Superbad 10 Years Later
A decade after the world was introduced to two horny high schoolers and their slightly less horny friends, the cast members from 2007’s seminal teen film Superbad have seemingly all graduated to bigger, better, and even Oscar-nominated things since Jules’ boozy, bawdy party.
Jonah Hill (Seth)
You’ve got to hand it to Hill for turning around his image after breaking through as foul-mouthed Seth in Superbad. After the success of the film, Hill became a staple in R-rated comedies and a key member of Judd Apatow’s merry band of vulgar bros in movies like Forgetting Sarah Marshall, Funny People, Get Him to the Greek, and the Apatow-adjacent This Is The End. It was Hill’s surprise Oscar nomination for his role in 2011’s Moneyball, followed by another nod for 2013’s The Wolf of Wall Street, that officially turned the tide for Hill as a dramatic player. Still, he never abandoned his comedy roots (see: the blockbuster 21 Jump Street franchise with Channing Tatum) and continues to take any variety of voiceover (Sausage Party, The LEGO Movie) and dramatic (War Dogs, True Story) roles.
Michael Cera (Evan)
Long before Superbad, Cera already had a reserved spot in sitcom history thanks to his role in Arrested Development, which he would return to twice in the decade after Superbad. Still, in the wake of the 2007 film, Cera became a leading man with roles in Juno, Nick and Norah’s Infinite Playlist, Year One, Youth in Revolt, and arguably his signature title role, Scott Pilgrim vs. the World. Since then, Cera has opted for several supporting roles, including TV’s Childrens Hospital and Wet Hot American Summer: First Day of Camp and a handful of reunions with Hill in This Is The End, Sausage Party, and The LEGO Batman Movie. Somewhere along the way, he also made a well-received Broadway debut in 2014’s This Is Our Youth.
Christopher Mintz-Plasse (Fogell)
The world may still recognize Mintz-Plasse as McLovin, the fake-ID alter ego of Superbad geek Fogell, but the actor has become something of a millennial whisperer in his post-McLovin career. Mintz-Plasse started strong with prime teen roles in Role Models and Year One before landing a string of solid franchise work in Kick-Ass, Neighbors, and the neverending How to Train Your Dragon series. Key parts in Pitch Perfect and Trolls, as well as 2017’s high-profile flick The Disaster Artist, have also kept his movie career thriving, while on television, he anchored the cast of The Great Indoors and Friend Me, two unfortunately short-lived CBS series, both set in the world of technology.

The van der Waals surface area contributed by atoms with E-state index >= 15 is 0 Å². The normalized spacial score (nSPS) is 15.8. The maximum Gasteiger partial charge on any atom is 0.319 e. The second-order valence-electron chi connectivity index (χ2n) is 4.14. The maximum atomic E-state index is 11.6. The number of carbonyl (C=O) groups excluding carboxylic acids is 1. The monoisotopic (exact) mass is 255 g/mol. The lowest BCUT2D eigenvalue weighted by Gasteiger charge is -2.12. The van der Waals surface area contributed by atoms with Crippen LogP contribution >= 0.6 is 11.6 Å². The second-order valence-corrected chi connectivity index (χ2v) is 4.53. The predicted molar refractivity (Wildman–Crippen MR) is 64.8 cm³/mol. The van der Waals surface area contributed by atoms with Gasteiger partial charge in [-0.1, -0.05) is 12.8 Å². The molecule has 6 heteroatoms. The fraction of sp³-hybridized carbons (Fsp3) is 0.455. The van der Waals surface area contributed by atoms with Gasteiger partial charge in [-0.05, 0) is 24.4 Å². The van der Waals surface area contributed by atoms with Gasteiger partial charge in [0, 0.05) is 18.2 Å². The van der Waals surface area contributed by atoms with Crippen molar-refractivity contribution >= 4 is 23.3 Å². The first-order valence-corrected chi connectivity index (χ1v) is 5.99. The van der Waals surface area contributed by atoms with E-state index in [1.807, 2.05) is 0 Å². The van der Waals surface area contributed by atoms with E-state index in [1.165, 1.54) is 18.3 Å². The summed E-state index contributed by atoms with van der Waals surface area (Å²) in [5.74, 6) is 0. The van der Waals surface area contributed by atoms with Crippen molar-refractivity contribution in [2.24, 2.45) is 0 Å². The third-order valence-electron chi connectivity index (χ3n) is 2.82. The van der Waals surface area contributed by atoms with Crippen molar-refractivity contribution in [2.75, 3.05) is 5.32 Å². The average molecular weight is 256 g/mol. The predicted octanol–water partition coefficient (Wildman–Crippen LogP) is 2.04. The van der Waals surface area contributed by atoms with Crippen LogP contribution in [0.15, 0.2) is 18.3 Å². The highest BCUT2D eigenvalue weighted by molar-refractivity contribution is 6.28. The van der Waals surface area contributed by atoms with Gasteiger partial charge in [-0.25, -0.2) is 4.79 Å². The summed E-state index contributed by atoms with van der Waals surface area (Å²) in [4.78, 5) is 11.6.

Emma Stone (Jules)
The Hollywood rise of the Oscar-winning actress truly began with just a casual high school party in Superbad. Stone built steady momentum with roles in The House Bunny, Zombieland, and her breakout gig, Easy A, but she all but became a household name thanks to parts in The Help, Crazy, Stupid, Love, and both The Amazing Spider-Man flicks with Andrew Garfield. Already a Golden Globe nominee for Easy A, 2014 brought her back into the awards circuit after her star turn as Michael Keaton’s wayward daughter in Birdman; she’d solidify her place as nascent Hollywood royalty, then, after winning an Oscar for her role as an aspiring actress in 2016’s dreamy musical, La La Land. Up next: The tennis drama Battle of the Sexes and a title role as Cruella de Vil in Disney’s live-action twist.
Martha MacIsaac (Becca)
Following her turn as the object of Michael Cera’s affection in Superbad, MacIsaac turned her attention primarily to television, winning a role in the popular series Greek as Rusty’s girlfriend, Dana. Bigger yet, she played the daughter of Bill Pullman’s POTUS in NBC’s short-lived comedy 1600 Penn; recurred on Family Guy as Meg’s friend Patty; and played Kate Warne, America’s first female detective, in the Canadian series The Pinkertons. In a delightful turn of events, MacIsaac reunited with her onscreen Superbad pal Emma Stone in 2017’s tennis drama Battle of the Sexes, playing pro player Peaches Bartkowicz opposite Stone’s Billie Jean King.
Seth Rogen and Bill Hader (Officer Michaels and Office Slater)
Believe it or not, Superbad introduced a slew of unsuspecting folks to modern-day comedy treasures Rogen and Hader, here playing the roles of inept cops Michaels and Slater. Rogen had already been in the Hollywood ether thanks to Freaks and Geeks, The 40-Year-Old Virgin, and his breakout role in Knocked Up, released just weeks before Superbad; Hader’s role in the film, on the other hand, was something of a big debut for the would-be Saturday Night Live mainstay. Since the 2007 movie, each went on to mega-sized success: Rogen’s endless selected credits include Pineapple Express, Funny People, The Green Hornet (LOL), 50/50, The Guilt Trip, The Interview, Neighbors, This Is The End, and Sausage Party. Hader, following a departure from SNL in 2013 after eight seasons, made his way through the voiceover world (Bob’s Burgers, The Awesomes, Finding Dory, Inside Out) while carving out supporting roles and continuing his behind-the-scenes work as a longtime South Park producer and one of the executive producers behind Documentary Now!.